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Denitrifying Bioreactor Design Victoria Nelson, Lauren Smith and Aishwarya Venkat PROBLEM STATEMENT

Advisor: Dr. Zach Easton


Nitrogen (N), nitrate (NO3-) and phosphate (PO43-) are critical water pollutants capable of causing eutrophication in receiving waters. In many regions agriculture can be an source of both N and P. Denitrifying bioreactors (DNBRs) are an emerging practice, which utilize a carbon substrate to support denitrifying microbes to remediate N and can be engineered to removed P in surface and groundwater.

METHODS AND SAMPLING RESULTS • 0.5 ft H-flume was installed at spring to measure flow and calculate stage • Samples were collected to find average nitrate and phosphate levels for goal reduction calculation

OBJECTIVE This project aims to design a denitrifying bioreactor (DNBR) for the Virginia Tech Stream Research, Education, and Management (VT StREAM) lab at the College of Agriculture and Life Sciences (CALS) farm. The bioreactor is being designed for a spring to treat groundwater with high nutrient levels, specifically nitrogen (N) and phosphorous (P). The criteria nutrient reductions for this design are 50% for N and 35% for P.

Bioreactor Location


Compliance with local, state and federal regulatory requirements Compliance with all Standards Nutrient reduction of N by 50% and P by 35% on average. Total design cost of no more than $5,000 Annual future Operation and Maintenance costs of no more than $100. Minimal impact on surrounding lands and ecosystems.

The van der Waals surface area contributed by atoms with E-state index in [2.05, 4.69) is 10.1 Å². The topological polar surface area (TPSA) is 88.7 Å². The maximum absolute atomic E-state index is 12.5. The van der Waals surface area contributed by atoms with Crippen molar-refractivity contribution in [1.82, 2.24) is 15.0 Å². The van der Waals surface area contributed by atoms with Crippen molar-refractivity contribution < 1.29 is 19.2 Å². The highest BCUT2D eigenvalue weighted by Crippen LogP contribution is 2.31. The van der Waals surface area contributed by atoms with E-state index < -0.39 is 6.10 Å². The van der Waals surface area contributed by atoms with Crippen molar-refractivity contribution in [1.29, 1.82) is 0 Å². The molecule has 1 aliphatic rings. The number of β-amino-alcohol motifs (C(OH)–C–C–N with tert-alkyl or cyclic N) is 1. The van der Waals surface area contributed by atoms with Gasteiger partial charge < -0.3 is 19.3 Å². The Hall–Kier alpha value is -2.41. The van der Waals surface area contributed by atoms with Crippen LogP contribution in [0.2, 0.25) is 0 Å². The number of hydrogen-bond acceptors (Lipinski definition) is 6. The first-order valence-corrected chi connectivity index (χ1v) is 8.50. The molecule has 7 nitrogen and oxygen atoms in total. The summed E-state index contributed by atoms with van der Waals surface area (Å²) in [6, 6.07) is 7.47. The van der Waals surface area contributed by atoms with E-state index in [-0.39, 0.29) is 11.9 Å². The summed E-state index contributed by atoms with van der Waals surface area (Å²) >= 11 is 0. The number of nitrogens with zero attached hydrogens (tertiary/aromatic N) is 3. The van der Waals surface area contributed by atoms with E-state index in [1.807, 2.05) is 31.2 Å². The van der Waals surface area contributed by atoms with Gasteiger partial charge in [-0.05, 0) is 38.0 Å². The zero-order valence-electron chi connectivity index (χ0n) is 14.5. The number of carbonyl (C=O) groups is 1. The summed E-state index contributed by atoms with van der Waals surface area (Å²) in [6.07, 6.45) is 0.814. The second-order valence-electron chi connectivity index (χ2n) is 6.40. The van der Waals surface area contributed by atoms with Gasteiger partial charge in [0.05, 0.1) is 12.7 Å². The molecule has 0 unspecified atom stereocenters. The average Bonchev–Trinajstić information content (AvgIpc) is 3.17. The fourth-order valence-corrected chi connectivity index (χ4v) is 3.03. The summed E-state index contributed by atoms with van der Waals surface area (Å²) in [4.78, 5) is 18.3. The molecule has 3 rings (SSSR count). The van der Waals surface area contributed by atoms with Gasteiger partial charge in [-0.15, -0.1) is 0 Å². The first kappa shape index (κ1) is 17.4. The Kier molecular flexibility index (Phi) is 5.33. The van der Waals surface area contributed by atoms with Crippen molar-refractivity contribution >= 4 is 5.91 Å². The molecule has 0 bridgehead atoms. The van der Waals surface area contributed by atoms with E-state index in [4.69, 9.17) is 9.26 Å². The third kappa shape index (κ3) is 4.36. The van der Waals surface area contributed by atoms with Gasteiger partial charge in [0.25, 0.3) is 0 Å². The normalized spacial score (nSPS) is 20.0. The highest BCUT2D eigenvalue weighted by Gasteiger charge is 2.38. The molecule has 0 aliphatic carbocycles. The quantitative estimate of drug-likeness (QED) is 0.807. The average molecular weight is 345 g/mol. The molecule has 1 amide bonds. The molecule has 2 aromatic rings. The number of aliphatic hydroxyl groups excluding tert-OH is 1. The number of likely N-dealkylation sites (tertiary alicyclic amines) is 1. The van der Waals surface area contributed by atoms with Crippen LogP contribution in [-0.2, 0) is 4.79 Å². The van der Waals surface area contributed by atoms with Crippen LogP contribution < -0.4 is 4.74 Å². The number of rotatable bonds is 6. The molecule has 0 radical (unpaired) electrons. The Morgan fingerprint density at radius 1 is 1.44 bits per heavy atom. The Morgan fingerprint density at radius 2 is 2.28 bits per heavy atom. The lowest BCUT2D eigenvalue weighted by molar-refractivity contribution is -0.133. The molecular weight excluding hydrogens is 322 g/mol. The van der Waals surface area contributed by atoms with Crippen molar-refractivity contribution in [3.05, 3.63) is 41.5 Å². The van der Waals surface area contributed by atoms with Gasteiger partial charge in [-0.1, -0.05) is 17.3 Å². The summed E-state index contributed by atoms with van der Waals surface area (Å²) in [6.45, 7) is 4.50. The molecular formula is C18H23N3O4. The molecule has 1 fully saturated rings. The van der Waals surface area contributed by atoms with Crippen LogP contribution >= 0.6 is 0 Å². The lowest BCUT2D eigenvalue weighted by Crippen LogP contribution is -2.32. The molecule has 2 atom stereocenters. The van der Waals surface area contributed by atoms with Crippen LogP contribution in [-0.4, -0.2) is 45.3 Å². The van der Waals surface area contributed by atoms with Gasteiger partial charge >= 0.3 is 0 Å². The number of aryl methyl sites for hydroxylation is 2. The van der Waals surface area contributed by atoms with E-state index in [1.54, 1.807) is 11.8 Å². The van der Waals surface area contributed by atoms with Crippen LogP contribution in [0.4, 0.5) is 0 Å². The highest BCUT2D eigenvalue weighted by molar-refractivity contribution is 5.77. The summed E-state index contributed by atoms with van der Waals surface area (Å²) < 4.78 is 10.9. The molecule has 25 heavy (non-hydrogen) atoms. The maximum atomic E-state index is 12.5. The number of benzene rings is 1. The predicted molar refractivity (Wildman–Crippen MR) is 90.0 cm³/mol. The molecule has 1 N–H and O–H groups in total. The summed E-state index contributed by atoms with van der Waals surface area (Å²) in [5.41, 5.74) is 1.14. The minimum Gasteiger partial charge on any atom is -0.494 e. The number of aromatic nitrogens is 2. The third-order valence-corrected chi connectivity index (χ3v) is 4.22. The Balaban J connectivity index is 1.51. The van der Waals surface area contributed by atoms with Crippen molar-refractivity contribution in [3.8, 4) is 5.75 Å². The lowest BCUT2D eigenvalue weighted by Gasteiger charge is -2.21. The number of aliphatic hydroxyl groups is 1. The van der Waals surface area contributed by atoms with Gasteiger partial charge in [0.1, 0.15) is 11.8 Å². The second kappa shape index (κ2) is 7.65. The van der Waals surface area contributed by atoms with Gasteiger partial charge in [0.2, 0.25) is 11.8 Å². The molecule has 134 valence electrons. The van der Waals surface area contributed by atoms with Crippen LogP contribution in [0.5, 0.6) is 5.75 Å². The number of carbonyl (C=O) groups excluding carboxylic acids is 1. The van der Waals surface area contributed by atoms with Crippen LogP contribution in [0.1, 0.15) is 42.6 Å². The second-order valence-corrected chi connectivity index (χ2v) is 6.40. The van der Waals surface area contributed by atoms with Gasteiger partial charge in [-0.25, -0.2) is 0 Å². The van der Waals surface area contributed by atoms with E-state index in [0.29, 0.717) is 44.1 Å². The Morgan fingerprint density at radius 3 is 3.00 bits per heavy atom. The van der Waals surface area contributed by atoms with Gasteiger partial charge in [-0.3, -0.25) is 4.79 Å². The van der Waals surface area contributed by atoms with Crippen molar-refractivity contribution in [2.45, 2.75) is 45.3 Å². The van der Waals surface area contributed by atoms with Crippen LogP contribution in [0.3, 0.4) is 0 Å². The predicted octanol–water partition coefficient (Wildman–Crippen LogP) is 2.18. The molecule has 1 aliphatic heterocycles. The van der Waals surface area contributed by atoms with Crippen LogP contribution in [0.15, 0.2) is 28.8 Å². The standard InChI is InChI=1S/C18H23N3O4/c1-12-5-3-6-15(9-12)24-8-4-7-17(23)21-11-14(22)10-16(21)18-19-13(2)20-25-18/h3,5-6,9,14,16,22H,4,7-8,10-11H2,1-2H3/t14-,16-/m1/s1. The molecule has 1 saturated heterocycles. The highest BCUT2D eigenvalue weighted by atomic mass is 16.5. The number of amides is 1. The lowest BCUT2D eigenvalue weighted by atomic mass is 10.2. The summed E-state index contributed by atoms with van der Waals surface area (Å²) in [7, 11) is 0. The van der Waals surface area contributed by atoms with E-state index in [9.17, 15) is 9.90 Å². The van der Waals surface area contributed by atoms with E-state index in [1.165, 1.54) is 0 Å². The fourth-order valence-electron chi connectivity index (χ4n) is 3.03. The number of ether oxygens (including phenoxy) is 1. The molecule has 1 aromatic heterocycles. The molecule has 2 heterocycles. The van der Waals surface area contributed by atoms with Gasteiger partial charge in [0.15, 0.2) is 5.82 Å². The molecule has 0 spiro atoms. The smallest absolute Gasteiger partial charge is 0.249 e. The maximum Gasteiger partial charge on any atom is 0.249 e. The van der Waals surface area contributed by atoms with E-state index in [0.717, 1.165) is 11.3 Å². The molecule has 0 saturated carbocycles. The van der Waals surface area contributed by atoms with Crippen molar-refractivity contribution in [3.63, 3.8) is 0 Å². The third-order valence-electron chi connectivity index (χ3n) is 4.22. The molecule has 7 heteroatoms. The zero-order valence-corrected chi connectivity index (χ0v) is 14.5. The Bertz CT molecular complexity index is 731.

STANDARDS • NRCS (interim) Conservation Practice Standard Code 747: DNBR • ASCE Comprehensive Transboundary Water Quality Management Agreement (33-09) • NRCS Conservation Practice Standard Code 554: Drainage Water Management • Dept. of Conservation and Recreation and Division of Soil and Water Conservation: Virginia Nutrient Management Standards and Criteria • ASTM F449-02: Standard Practice for Subsurface Installation of Corrugated Polyethylene Pipe for Agricultural Drainage or Water Table Control

• Bioreactor size: 40 ft long, 4 ft wide and 4 ft deep. • Only 80% of average flow (2574 CFD) is treated. • With a land slope of 4%, an N removal rate of 50% and a P removal rate of 35%, a retention time of 4.2 hours was determined. • The carbon substrate to be placed in the bioreactor is 90% woodchips and 10% biochar. • An engineering fabric will be used to line the sides and bottom of the bioreactor, with a geotextile placed on top of the carbon substrate. • Installation of emissions and water quality monitoring equipment is recommended to adjust DNBR performance after installation

Average nitrate concentration = 9.8 mg/L Goal nitrate concentration = 4.90 mg/L

Average phosphate concentration = 0.02 mg/L Goal phosphate concentration = 0.01 mg/L


Cost 426.60


Total woodchips volume: 23.7 yd3 Cost: $17.99 per yd3 Engineering Fabric liner 85.50 Total Surface Area: 512 ft2 = 57 yd2 Cost : $1.50 per yd2 Geotextile cover 30.32 Total surface area: 160 ft2 Cost: $15.16 per 150 ft2 Water table control structure 1600.00 Lab work 107.77 Trenching and installation 1,500.00 Additional expenses 549.81 Total $ 4,300.00

NEXT STEPS Bioreactor construction and implementation is slated to begin in Summer 2014. Yearlong monitoring of weather conditions, temperature, discharge volume, and bioreactor efficiency is recommended to adjust and optimize bioreactor design.

Min = 5.30 CFD

Max = 16268.71 CFD

Avg = 3217.77 CFD

ACKNOWLEDGEMENTS The DNBR team would like to thank Dr. Zach Easton and Dr. Joshua Faulkner, Laura Lehman, Kelly Peeler, and Dr. Cully Hession for their support and feedback throughout this project.

Dnbr poster